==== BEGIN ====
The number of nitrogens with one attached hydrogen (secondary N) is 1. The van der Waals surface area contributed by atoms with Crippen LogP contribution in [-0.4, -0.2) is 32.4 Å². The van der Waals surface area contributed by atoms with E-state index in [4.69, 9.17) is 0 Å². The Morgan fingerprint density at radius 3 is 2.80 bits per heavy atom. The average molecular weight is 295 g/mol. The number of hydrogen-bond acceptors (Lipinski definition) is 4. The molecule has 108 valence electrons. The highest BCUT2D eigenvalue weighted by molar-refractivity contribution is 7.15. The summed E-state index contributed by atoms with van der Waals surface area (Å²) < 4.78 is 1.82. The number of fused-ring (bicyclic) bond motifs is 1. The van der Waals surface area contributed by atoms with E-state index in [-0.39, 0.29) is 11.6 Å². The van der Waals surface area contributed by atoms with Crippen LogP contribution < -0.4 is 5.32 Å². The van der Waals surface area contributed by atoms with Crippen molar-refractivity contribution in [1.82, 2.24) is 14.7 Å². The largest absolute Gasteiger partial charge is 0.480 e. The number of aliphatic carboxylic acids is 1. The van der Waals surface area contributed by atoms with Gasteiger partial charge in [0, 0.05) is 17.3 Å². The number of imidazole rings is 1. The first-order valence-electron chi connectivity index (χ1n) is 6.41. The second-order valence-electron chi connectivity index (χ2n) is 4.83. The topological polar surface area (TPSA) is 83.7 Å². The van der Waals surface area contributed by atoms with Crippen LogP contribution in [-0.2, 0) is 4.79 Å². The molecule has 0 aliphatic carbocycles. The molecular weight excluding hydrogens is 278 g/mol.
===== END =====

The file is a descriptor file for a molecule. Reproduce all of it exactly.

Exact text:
The number of nitrogens with one attached hydrogen (secondary N) is 1. The van der Waals surface area contributed by atoms with Crippen LogP contribution in [-0.4, -0.2) is 32.4 Å². The van der Waals surface area contributed by atoms with E-state index in [4.69, 9.17) is 0 Å². The Morgan fingerprint density at radius 3 is 2.80 bits per heavy atom. The average molecular weight is 295 g/mol. The number of hydrogen-bond acceptors (Lipinski definition) is 4. The molecule has 108 valence electrons. The highest BCUT2D eigenvalue weighted by molar-refractivity contribution is 7.15. The summed E-state index contributed by atoms with van der Waals surface area (Å²) < 4.78 is 1.82. The number of fused-ring (bicyclic) bond motifs is 1. The van der Waals surface area contributed by atoms with E-state index in [-0.39, 0.29) is 11.6 Å². The van der Waals surface area contributed by atoms with Crippen LogP contribution < -0.4 is 5.32 Å². The van der Waals surface area contributed by atoms with Crippen molar-refractivity contribution in [1.82, 2.24) is 14.7 Å². The largest absolute Gasteiger partial charge is 0.480 e. The number of aliphatic carboxylic acids is 1. The van der Waals surface area contributed by atoms with Gasteiger partial charge in [0, 0.05) is 17.3 Å². The number of imidazole rings is 1. The first-order valence-electron chi connectivity index (χ1n) is 6.41. The second-order valence-electron chi connectivity index (χ2n) is 4.83. The topological polar surface area (TPSA) is 83.7 Å². The van der Waals surface area contributed by atoms with Crippen LogP contribution in [-0.2, 0) is 4.79 Å². The molecule has 0 aliphatic carbocycles. The molecular weight excluding hydrogens is 278 g/mol.